Thirdly, while Social Security’s funding problem is based an arbitrary accounting distinction, it’s a real political problem. Policymakers are going to try to find a way to close that funding gap and the larger that gap is, the more likely benefit cuts will be on the table (such as through chained-CPI). The longer that the Social Security trust fund stays solvent, the lower the chance that policymakers settle on some type of benefit cuts that also hurt low-income seniors. In that sense, means testing does strengthen the program by increasing the time until the trust fund runs out of money.

Finally, if we did means test Social Security, Republicans would have to give their assurances that they have no intent to cut the benefits for poor Americans. They will have to promise to continue treating Social Security as an entitlement program, and not as welfare. That may be a false promise, but that will also be a tough political position for Republicans to take.

For all those reasons, I have trouble seeing how means testing Social Security actually makes it politically vulnerable. Now, I wouldn’t just propose it either. It’s something Republicans want and can be used as a bargaining chip. But it’s also a smart policy idea. If Democrats could trade it for an increase in the EITC or using CPI-E to adjust Social Security benefits (once the BLS perfects it), that would be a win-win.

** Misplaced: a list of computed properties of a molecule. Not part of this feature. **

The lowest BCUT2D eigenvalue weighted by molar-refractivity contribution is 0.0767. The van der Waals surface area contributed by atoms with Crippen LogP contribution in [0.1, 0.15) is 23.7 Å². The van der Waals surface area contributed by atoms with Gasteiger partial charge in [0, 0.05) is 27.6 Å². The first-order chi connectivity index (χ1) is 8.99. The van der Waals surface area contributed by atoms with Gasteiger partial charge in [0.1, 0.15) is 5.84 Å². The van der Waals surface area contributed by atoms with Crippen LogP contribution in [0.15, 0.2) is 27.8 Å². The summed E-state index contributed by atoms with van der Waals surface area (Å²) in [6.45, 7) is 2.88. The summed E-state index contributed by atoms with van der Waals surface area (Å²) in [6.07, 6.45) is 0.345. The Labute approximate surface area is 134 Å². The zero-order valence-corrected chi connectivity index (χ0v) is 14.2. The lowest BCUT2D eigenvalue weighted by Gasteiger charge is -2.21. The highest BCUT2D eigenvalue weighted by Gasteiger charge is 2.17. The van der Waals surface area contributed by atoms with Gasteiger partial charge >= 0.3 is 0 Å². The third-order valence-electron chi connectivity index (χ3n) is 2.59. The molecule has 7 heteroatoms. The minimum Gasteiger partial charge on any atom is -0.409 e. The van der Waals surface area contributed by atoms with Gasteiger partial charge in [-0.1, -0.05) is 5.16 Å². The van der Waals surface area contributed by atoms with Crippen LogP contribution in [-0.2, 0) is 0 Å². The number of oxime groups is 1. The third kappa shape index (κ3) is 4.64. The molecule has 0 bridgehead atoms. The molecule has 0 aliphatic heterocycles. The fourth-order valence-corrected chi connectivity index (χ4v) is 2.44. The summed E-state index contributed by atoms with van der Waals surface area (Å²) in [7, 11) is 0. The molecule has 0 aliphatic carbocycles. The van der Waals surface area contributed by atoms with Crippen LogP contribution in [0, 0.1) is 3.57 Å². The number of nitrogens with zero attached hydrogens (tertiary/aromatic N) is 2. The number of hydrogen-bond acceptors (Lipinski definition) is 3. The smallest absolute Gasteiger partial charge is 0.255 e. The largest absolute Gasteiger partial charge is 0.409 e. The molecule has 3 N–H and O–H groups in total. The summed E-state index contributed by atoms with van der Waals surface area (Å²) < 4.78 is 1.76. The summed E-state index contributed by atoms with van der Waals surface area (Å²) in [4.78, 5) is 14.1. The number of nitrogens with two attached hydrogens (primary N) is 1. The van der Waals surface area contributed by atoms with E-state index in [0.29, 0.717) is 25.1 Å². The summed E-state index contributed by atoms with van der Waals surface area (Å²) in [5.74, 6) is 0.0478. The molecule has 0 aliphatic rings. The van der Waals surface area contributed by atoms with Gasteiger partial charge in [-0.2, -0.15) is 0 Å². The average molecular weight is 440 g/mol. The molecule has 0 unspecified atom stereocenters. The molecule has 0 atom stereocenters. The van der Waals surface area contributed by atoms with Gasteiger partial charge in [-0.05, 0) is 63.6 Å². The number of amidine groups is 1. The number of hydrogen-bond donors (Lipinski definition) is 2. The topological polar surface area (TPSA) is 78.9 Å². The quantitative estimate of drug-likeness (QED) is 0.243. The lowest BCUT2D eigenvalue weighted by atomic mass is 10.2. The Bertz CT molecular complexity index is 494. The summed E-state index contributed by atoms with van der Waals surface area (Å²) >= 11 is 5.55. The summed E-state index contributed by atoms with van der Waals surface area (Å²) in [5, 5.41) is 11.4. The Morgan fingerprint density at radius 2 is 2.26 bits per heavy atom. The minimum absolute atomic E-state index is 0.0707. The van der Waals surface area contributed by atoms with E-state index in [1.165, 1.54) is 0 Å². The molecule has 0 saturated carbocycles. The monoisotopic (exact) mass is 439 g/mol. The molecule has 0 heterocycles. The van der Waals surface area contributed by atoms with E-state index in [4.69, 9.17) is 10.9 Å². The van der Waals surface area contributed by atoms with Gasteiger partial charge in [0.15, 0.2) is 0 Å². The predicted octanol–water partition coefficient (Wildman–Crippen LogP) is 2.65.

Categories: Domestic Policy

Update and Links

April 19, 2014 Leave a comment

It’s been far too long since I’ve updated this blog. It’s been a fast five months and I plan on keeping this site updated much better in the future with articles I’ve written and hopefully some original content here as well. If you follow me on Twitter, you know that I moved from Business Insider to The New Republic in mid-February after a few months at BI. At TNR, I’m working with Nora-Caplan Bricker on a soon-to-be-launched (and yet unnamed) policy vertical under Jon Cohn. I’m focusing on the economy and economic policy, but have also written pieces on a host of other issues.

If you want to check out some of my work from Business Insider, you can do so here. I’m going to consistently update this site with links to my writing at TNR. In addition, I’m debuting a weekly newsletter this week that will contain links to all of my work and any radio or TV appearances. (Those are infrequent at this point.)